Lee Fogolin has always been good with wood, whether it was the short stick-chop to an opposing forward trying to go wide, taking aim at the few bare inches between the short cuffed gloves and the forearm to sometimes render the attacker’s hand numb, or building the sturdy bench where the Edmonton Oilers players worked on their sticks before games.
The rough-hewn former Oiler captain and defenceman says things were “a lot more liberal and you could get away with stuff” back in the ’80s. And he was just as crafty off the ice as a master carpenter who got his love of woodwork from dad Lee, also an NHL defenceman. He owned a service station in Northern Ontario but also built cottages on Lake Superior. His boy picked up enough pointers to where he later lovingly constructed a dining room table out of eight different kinds of wood, after first volunteering to build the stick bench, then he made custom-made homes as a builder after retiring.
Your Midday Sun
From our newsroom to your inbox at noon, the latest headlines, stories, opinion and photos from the Toronto Sun.
By clicking on the sign up button you consent to receive the above newsletter from Postmedia Network Inc. You may unsubscribe any time by clicking on the unsubscribe link at the bottom of our emails. Postmedia Network Inc. | 365 Bloor Street East, Toronto, Ontario, M4W 3L4 | 416-383-2300
It was Fogolin’s idea for the ping-pong table that was a rollicking piece of furniture in the Oilers dressing room in the ’80s and into the ’90s. One day, he went to a store in a mall, bought one, strapped it to the top of his wife Carol’s car and carted it back to the rink because he felt the young team needed some bonding.
“I can still see Semenk (the fearsome Dave Semenko) playing in his housecoat,” laughed Fogolin, who may have been overshadowed on the Oilers blueline with Paul Coffey lighting it up and Fogolin’s partner and apprentice Kevin Lowe rising to NHL prominence but his place in their early NHL fabric cannot be understated.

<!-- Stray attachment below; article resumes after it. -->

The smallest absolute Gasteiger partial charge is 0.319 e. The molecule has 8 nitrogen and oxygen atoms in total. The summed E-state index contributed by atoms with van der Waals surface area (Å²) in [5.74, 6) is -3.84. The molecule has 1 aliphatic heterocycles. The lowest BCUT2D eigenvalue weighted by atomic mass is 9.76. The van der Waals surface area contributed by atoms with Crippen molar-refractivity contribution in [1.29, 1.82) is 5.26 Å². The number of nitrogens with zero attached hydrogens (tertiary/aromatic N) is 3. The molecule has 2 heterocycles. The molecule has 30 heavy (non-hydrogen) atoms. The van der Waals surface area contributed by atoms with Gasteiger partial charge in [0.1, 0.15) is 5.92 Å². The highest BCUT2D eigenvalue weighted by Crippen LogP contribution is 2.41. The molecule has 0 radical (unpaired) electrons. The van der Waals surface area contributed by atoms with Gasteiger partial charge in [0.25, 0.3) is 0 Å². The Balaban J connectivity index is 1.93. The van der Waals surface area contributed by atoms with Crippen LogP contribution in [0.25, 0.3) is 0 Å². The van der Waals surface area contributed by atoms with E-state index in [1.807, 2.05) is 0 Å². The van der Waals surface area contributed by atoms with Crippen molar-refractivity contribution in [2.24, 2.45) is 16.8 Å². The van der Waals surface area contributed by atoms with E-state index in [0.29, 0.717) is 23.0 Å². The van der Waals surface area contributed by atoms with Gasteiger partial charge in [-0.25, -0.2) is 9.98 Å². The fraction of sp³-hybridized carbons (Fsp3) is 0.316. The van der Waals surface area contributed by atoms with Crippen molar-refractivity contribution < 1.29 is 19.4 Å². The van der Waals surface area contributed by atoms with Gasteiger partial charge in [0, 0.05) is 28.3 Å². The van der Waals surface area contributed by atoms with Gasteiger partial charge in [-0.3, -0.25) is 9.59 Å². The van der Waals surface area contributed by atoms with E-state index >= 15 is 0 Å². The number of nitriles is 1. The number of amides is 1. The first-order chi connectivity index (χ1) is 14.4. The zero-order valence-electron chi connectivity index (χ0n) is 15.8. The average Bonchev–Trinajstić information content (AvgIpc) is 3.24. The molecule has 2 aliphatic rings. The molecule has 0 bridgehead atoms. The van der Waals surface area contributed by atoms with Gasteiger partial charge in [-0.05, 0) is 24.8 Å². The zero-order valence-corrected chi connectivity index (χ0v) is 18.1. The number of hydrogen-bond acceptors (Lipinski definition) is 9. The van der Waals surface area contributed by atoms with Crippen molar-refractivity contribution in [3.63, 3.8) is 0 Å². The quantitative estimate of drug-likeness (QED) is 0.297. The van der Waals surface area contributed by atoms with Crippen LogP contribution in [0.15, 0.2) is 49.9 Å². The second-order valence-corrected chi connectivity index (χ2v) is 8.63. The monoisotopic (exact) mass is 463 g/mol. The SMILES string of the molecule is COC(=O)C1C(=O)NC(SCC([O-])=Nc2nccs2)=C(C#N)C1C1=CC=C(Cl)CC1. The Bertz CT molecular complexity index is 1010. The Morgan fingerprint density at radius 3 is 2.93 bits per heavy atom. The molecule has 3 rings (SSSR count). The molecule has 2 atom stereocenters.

It’s why he’s part of the Oilers Hall of Fame Thursday with his name going up on the ring of honour above the PCL Loge Level at Rogers Place
Nobody played hurt like Fogolin played hurt although Lowe gave him a run for his money playing after slicing open the palm of his hand with an Exacto knife trying to take some tape off his stick.
But Fogolin was the glue that held the Oilers together, even as the 67-year-old downplays his importance saying “he’s extremely humbled” by the Hall of Fame honour.
“He was the most respected guy in the room by far … he set the tone for everybody, on the ice and off,” said former Oiler equipment manager Barrie Stafford.
Fogolin came to the Oilers in the 1979 expansion draft after five years with the Buffalo Sabres, after they picked him 11th in the ‘74 draft. “I didn’t think I’d get drafted because I’d been hurt (junior in Oshawa) and then I get this call when I was pumping gas, and it’s (Sabres’ GM) Punch Imlach. I remember going ‘whoa,’’’ said Fogolin.
Fogolin played hurt and well and often (he only missed nine games over his first seven Oiler seasons), even though he had trouble lifting his left arm over his shoulder, something Lowe certainly noticed.
“Fogey had a toughness to him, a durability, his love of the game … it all rubbed off on me,” said Lowe.
The shoulder problems started in Buffalo.
“I had surgery, and it was never right. (Wife) Carol and I would go back to Ontario in the summers and we would have a pulley in the tree, trying to stretch it. I really had a mobility issue with the left side of my body.. I had to strategize on what to do and how to position myself. I also had to reposition how I held my stick,” said Fogolin.
“My left wrist…I fractured that four times, too, and the last one was a compound fracture when I was playing junior hockey.”
Fogolin also damaged his left eye in junior.
“One guy on our team shot a puck in practice, it went off the crossbar and hit me in the eye. They thought I was going to lose it. Everything seemed to be on my left side,” he said.
Recommended from Editorial
Left to his own devices, he managed. And his toughness was legendary. He did yank the cap off an infected tooth with a sharp curtain rod hook in Hartford in the early 80s.
“The hook? It was the only thing I could find in the hotel room,” he said.
In the ’85 Cup final against Philadelphia, he was held together with hope and duct tape.
“I got hit in the right thumb in practice and had a spiral fracture and needed it frozen every period. The night before Game 5, I couldn’t touch the right side of my face. Carol said ‘get in the car, we’re going to the hospital.’I had a ruptured ear drum. I went home and was back at 6 a.m. where they drained it. I don’t remember much of the game it hurt so much,” he said.
“My wife Carol, I owe my career to her. The ice-packs at night, the quiet afternoons (sleeping). Driving me to hospital. I remember her getting up at 6 in the mornings to drive myself and Kevin and Mess (Mark Messier) to the airport,” said Fogolin.
One last Fogolin story:
He got stuck in a Long Island hotel elevator with a bunch of teammates, all with bags and winter coats. Fogolin yanked the door open with his bare hands so they could get some air. Fogolin says he “probably panicked” but if that doesn’t show how strong he was, not just of character, nothing does.